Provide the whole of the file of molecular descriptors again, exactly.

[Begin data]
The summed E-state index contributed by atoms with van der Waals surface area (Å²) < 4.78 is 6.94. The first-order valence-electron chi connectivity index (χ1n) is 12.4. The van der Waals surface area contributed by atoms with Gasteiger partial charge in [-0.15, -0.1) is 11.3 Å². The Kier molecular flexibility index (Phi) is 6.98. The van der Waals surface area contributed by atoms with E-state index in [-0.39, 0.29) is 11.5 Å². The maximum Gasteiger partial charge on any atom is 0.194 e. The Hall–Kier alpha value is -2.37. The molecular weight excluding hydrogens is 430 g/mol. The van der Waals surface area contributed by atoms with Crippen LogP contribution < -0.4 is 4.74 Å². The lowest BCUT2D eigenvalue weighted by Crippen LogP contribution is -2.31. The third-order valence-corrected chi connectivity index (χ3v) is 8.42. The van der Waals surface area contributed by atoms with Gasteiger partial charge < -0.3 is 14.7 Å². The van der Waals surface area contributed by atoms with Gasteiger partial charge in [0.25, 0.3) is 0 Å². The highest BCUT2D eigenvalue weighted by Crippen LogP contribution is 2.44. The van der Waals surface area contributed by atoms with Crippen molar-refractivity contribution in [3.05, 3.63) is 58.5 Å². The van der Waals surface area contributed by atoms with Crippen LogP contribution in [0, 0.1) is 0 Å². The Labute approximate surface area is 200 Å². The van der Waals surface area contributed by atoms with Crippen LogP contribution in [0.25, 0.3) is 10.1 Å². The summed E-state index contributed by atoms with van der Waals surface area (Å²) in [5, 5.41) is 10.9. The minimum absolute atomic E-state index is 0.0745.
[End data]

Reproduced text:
The summed E-state index contributed by atoms with van der Waals surface area (Å²) < 4.78 is 6.94. The first-order valence-electron chi connectivity index (χ1n) is 12.4. The van der Waals surface area contributed by atoms with Gasteiger partial charge in [-0.15, -0.1) is 11.3 Å². The Kier molecular flexibility index (Phi) is 6.98. The van der Waals surface area contributed by atoms with E-state index in [-0.39, 0.29) is 11.5 Å². The maximum Gasteiger partial charge on any atom is 0.194 e. The Hall–Kier alpha value is -2.37. The molecular weight excluding hydrogens is 430 g/mol. The van der Waals surface area contributed by atoms with Crippen LogP contribution < -0.4 is 4.74 Å². The lowest BCUT2D eigenvalue weighted by Crippen LogP contribution is -2.31. The third-order valence-corrected chi connectivity index (χ3v) is 8.42. The van der Waals surface area contributed by atoms with Gasteiger partial charge < -0.3 is 14.7 Å². The van der Waals surface area contributed by atoms with Gasteiger partial charge in [0.25, 0.3) is 0 Å². The highest BCUT2D eigenvalue weighted by Crippen LogP contribution is 2.44. The van der Waals surface area contributed by atoms with Crippen molar-refractivity contribution in [3.05, 3.63) is 58.5 Å². The van der Waals surface area contributed by atoms with Crippen LogP contribution in [0, 0.1) is 0 Å². The Labute approximate surface area is 200 Å². The van der Waals surface area contributed by atoms with Crippen LogP contribution in [0.25, 0.3) is 10.1 Å². The summed E-state index contributed by atoms with van der Waals surface area (Å²) in [5, 5.41) is 10.9. The minimum absolute atomic E-state index is 0.0745.